TERTIARY EDUCATION (AMENDMENT) BILL
This Bill was introduced into the Legislative Assembly on 27 April 1994 by The Honourable Don Hayward with The Honourable Phil Gude.
This Bill amends the Tertiary Education Act 1993. More specifically, the purposes of this Bill are to: -
By way of background, the Committee notes the comments made in the Second Reading Speech: -
"Prior to the last election the Coalition made clear its intention of making student union membership voluntary and it is proposed to implement that policy promise through the provisions of this Bill. The provisions are intended to apply to the operations of post-secondary education institutions in Victoria."
Clause 2 is the commencement provision. The Committee commends the forced commencement procedure.
Clause 3 amends the definition of post-secondary education institutions to include reference to TAFE colleges.
Clause 4 of the Bill amends section 12 of the Act to insert a new section 12A.
New section 12A sets out the interpretation of the section. "Organisation of students" means any person or body, the object of which is to serve the needs of the students and the constituting documents require that: -
"Student committee" means a committee which is established by a post-secondary education institution and has a membership constituted by a majority of students.
Money is treated as having been made available to an organisation of students if: -
New section 12B provides that the provisions of the Act apply to the governing body of a post-secondary institution, despite anything in any other Act or document.(see discussion at 3.9 regarding the retrospectivity of this clause)
New section 12C provides that the powers of the governing bodies are not limited. They may: -
3.6 Voluntary Student Unionism
New section 12D provides that the governing body of a post-secondary institution must not require any student or prospective student of the institution to be a member of an organisation of students. This effectively removes any compulsory requirement for students at tertiary institutions to be a member of a student union or association.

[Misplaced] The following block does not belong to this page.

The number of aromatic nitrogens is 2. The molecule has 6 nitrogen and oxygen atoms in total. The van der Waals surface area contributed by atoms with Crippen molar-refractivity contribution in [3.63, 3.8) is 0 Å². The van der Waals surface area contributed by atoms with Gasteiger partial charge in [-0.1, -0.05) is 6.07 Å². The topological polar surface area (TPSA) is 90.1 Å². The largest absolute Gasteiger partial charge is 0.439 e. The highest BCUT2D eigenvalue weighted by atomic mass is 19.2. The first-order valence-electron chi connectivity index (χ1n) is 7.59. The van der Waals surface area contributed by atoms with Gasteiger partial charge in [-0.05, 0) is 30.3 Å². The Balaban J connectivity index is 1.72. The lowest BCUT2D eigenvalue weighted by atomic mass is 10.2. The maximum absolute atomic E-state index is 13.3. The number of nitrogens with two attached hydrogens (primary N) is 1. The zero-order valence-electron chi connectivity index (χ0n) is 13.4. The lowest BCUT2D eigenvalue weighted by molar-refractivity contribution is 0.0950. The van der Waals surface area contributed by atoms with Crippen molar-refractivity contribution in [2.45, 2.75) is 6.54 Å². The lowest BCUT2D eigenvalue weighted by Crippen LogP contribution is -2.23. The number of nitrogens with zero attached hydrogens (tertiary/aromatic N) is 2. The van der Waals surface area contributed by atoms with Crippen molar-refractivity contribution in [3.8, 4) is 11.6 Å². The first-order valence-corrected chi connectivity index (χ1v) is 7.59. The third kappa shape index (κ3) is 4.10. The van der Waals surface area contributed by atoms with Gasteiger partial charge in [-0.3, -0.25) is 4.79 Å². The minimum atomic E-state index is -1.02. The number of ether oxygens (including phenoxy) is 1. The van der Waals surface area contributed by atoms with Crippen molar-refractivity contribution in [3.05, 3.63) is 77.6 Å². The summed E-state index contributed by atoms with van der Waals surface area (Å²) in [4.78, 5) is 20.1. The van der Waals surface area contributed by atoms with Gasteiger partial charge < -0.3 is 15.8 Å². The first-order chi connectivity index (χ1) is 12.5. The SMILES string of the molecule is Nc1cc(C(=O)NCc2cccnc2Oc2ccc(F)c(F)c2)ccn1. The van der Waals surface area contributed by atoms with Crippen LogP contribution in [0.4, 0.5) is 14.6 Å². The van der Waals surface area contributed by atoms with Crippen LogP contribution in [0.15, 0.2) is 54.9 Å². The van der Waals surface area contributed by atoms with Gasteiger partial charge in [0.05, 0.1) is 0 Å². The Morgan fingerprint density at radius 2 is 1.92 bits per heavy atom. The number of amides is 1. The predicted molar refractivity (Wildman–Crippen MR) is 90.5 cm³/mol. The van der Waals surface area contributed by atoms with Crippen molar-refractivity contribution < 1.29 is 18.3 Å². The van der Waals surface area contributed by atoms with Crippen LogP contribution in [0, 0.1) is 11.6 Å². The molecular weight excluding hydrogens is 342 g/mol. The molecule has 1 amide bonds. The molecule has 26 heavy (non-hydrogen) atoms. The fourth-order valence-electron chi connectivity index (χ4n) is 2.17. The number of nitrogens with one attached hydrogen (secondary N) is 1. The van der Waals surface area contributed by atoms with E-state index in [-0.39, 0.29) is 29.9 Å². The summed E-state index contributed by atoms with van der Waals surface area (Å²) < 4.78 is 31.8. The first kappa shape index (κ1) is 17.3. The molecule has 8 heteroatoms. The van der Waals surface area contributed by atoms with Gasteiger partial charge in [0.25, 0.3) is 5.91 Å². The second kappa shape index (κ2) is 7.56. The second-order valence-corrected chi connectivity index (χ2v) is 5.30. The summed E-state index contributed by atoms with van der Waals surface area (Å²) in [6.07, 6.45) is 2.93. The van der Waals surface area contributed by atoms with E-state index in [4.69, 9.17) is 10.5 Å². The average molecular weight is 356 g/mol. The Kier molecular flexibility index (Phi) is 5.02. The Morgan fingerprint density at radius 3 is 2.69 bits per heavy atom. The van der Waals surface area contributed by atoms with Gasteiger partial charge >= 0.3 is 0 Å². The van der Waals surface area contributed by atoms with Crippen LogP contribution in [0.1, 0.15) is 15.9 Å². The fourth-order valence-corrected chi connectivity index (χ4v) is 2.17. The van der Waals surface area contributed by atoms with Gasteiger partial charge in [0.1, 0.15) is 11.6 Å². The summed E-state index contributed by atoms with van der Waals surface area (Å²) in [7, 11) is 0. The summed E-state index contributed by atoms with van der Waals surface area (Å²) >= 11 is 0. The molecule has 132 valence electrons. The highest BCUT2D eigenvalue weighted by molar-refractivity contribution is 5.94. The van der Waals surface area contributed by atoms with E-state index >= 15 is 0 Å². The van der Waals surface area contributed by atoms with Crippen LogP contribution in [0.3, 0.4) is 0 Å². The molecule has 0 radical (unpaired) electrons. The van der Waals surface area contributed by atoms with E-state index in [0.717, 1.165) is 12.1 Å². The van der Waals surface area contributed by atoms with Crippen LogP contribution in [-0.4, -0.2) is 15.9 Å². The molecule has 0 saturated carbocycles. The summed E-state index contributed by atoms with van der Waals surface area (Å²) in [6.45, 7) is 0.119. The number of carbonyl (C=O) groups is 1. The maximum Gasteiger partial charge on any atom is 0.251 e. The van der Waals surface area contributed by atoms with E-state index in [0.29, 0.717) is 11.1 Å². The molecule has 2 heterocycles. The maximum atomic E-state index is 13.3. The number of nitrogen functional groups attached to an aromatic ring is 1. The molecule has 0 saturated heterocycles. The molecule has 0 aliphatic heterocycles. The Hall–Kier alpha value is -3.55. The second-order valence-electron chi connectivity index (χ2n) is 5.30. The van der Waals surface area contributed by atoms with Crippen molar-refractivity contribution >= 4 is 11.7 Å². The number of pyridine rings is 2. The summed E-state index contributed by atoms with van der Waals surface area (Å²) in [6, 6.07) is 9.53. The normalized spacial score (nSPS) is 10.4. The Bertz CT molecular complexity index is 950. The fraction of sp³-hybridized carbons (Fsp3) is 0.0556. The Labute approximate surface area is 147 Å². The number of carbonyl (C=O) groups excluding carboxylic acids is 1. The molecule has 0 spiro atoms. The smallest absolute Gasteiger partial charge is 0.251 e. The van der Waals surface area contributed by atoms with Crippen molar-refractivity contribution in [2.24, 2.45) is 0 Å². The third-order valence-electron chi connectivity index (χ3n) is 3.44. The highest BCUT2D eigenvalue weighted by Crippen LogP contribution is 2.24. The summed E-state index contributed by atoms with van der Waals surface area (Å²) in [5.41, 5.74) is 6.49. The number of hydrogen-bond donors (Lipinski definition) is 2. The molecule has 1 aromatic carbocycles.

The Committee notes the comments in the Second Reading Notes: -
"The fundamental principle underlying this decision is freedom of association. The Government seeks to remove any compulsory requirement for students at our tertiary institutions to be members of a student union or association. No person should be required to join an association against his or her will.
This principle is supported by the right of freedom of association as laid down by the United Nations. The present situation in Victoria's universities and some TAFE colleges does not accord with this principle.
Student unions provide useful services and contribute to the variety and quality of life on the campuses of our colleges and universities. However the Government does not believe students should be compelled to join them. Compulsory student unionism is an abrogation of fundamental rights, the rights of freedom of choice and freedom of association.
The Bill prevents the governing bodies of tertiary institutions from requiring students to join student organisations. It prohibits the compulsory imposition of student fees for membership of student organisations. It does not prevent the collection of compulsory fees for services activities or facilities which the governing body believes to be needed.
The Bill introduces several measures to ensure the intention of the Government is not circumvented. It prevents discrimination against students who elect not to join student organisations and requires that compulsory fees collected can only be passed on to student organisations to provide facilities, services or activities of direct benefit to students or the institution, following a proper competitive tendering process.
This arrangement preserves the capacity of the institutions to provide needed services and places the responsibility for this squarely with the properly constituted governing bodies of the institutions, subject to tendering and audit procedures which are common for public bodies.
The new arrangements will not take effect until the 1995 academic year. During the intervening period, the Government will consult with Vice-Chancellors and College directors about transition arrangements, and will assist where necessary in working out processes to resolve administrative difficulties that might arise.
The Government is confident that the governing bodies and institutional managements will recognise why these steps are being taken and will co-operate to ensure a smooth transition. The Government intends that voluntary unionism will be implemented fully and effectively."